ISBN Print: 9781990263323
Publication Date: January 2023
Page Count: 62
Binding Type: Soft-cover
Trim Size: 6x9
Language: English
Colour: B&W


Atticus is a communist theorist though he likes to think of himself as an anarchist in practice. His theoretical work is concerned with historical and contemporaneous black anarchist thought, the multiplicity of social struggles against oppression in the United States, and…

    Shannon (they/them) is a non binary BlaQueer organizer in the Midwest who's current work focuses primarily on abolition, Black Autonomous/Anarchic Radical (BAR) theory and praxis, and creating affordable, cooperative housing options in their city with their co-op crew. They live…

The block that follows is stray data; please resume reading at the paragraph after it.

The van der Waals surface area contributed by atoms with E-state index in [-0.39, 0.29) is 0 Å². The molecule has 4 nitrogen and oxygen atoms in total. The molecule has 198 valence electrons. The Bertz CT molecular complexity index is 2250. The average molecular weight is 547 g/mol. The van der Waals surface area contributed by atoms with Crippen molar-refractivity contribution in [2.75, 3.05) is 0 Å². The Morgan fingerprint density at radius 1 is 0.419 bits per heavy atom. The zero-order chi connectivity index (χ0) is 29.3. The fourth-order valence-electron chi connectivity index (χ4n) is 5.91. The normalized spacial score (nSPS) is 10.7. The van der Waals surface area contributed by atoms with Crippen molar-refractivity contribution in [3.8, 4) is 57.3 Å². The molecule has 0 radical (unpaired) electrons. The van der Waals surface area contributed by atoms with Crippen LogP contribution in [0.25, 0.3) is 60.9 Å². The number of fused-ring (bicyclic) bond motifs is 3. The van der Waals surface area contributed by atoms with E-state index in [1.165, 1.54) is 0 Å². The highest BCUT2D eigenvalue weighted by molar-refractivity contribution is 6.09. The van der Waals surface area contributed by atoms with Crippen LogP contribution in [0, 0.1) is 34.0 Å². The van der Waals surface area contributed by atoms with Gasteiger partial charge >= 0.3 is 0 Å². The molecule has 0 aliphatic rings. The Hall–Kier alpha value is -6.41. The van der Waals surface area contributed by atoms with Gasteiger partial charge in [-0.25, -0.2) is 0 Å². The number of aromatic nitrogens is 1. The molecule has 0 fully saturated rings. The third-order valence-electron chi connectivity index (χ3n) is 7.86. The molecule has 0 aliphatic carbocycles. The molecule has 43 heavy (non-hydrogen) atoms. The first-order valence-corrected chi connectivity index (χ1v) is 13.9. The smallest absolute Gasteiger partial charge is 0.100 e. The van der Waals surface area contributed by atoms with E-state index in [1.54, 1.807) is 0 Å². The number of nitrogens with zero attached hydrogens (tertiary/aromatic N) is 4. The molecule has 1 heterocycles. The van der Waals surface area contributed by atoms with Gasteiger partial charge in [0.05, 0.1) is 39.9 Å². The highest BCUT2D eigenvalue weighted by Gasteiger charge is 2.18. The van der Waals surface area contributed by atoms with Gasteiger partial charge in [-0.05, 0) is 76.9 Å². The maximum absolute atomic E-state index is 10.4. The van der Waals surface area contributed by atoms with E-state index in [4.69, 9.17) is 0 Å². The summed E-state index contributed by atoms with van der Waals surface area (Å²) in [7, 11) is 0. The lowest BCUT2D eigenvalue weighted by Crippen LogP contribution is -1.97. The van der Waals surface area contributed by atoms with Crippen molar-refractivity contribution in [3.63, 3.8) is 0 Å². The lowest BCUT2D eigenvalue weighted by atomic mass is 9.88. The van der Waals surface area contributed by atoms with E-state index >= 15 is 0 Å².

Black Anarchism and the Black Radical Tradition deals with three distinct radical orientations: the anarchist movement in Europe and the United States, the Black Radical Tradition, and Black anarchism. Importantly, Black anarchism owes more to the Black Radical Tradition than the European anarchist movement. Often, Black anarchists are not acknowledged within the Black Radical Tradition for their contributions to revolutionary theory as well as struggle. We seek to change that by discussing Black anarchist theorists and to shed light on the resonances and differences among them.